ERIC Number: ED192183
Record Type: RIE
Publication Date: 1979-Sep
Reference Count: 0
A National Perspective on Alienation, Involvement, and Victimization in Schools.
In response to a federal mandate, the National Institute of Education conducted the Safe School Study which examined victimization by violence in schools as a major dependent variable, and included alienation and involvement measures among the independent variables as well as demographic, attitudinal, school, familial, and community characteristics. The data indicated that the proportion of junior high school students reporting attacks was about twice as great as that of senior high students. The risk of serious attack was greatest in urban areas. Those students who were fearful of attack, or who had been recently attacked reported staying home from school or avoiding school areas such as restrooms and certain sites within the school grounds. Fear was much more common in junior than senior high schools. Overall, the findings suggest a need to humanize the nation's schools by providing: (1) more personalized contact among students, teachers, and administrators; (2) smaller classes; (3) more collaborative decision-making procedures; (4) firm, fair, and consistent discipline; and (5) restructure of the grade composition of schools. (Author/HLN)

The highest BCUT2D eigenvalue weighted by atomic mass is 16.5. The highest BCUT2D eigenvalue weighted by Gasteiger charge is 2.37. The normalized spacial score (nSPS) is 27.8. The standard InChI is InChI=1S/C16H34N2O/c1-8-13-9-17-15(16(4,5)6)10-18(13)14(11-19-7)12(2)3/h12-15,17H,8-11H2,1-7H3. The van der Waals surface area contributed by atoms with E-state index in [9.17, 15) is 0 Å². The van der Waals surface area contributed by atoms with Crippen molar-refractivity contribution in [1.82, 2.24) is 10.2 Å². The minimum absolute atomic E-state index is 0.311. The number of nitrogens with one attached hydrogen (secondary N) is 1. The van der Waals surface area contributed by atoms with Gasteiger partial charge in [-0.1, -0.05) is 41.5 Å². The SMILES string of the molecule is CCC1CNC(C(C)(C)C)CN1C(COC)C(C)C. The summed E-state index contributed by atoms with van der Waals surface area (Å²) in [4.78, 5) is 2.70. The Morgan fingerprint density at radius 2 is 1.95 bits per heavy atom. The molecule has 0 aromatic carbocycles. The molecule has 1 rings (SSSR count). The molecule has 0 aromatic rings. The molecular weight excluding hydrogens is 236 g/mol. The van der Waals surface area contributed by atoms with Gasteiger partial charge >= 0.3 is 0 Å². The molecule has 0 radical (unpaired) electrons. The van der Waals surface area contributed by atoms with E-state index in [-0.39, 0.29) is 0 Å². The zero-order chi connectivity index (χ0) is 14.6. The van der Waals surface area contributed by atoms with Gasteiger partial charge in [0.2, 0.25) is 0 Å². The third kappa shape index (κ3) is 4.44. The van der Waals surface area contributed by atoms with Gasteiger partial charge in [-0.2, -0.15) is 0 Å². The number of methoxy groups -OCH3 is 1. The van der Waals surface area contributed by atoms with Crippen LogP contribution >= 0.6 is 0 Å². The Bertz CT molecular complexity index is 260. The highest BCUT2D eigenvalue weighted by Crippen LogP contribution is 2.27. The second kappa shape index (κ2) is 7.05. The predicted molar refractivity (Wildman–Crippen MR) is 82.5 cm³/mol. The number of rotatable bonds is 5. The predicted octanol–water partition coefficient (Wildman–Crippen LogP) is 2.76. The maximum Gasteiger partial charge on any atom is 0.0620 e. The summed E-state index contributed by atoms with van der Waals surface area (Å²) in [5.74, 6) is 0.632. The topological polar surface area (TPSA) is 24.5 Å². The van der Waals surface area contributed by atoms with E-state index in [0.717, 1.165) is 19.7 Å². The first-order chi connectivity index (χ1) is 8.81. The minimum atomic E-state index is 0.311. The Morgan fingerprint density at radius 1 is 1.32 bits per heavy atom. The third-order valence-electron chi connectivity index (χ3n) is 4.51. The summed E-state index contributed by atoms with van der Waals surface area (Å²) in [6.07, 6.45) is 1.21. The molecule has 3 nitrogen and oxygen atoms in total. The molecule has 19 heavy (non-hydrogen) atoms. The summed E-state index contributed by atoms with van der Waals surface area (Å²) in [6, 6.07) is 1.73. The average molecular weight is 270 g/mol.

Publication Type: Information Analyses; Speeches/Meeting Papers
Education Level: N/A
Authoring Institution: N/A
Identifiers: Safe School Study
Note: Paper presented at the Annual Convention of the American Psychological Associatlon (87th, New York, NY, September 1-5, 1979).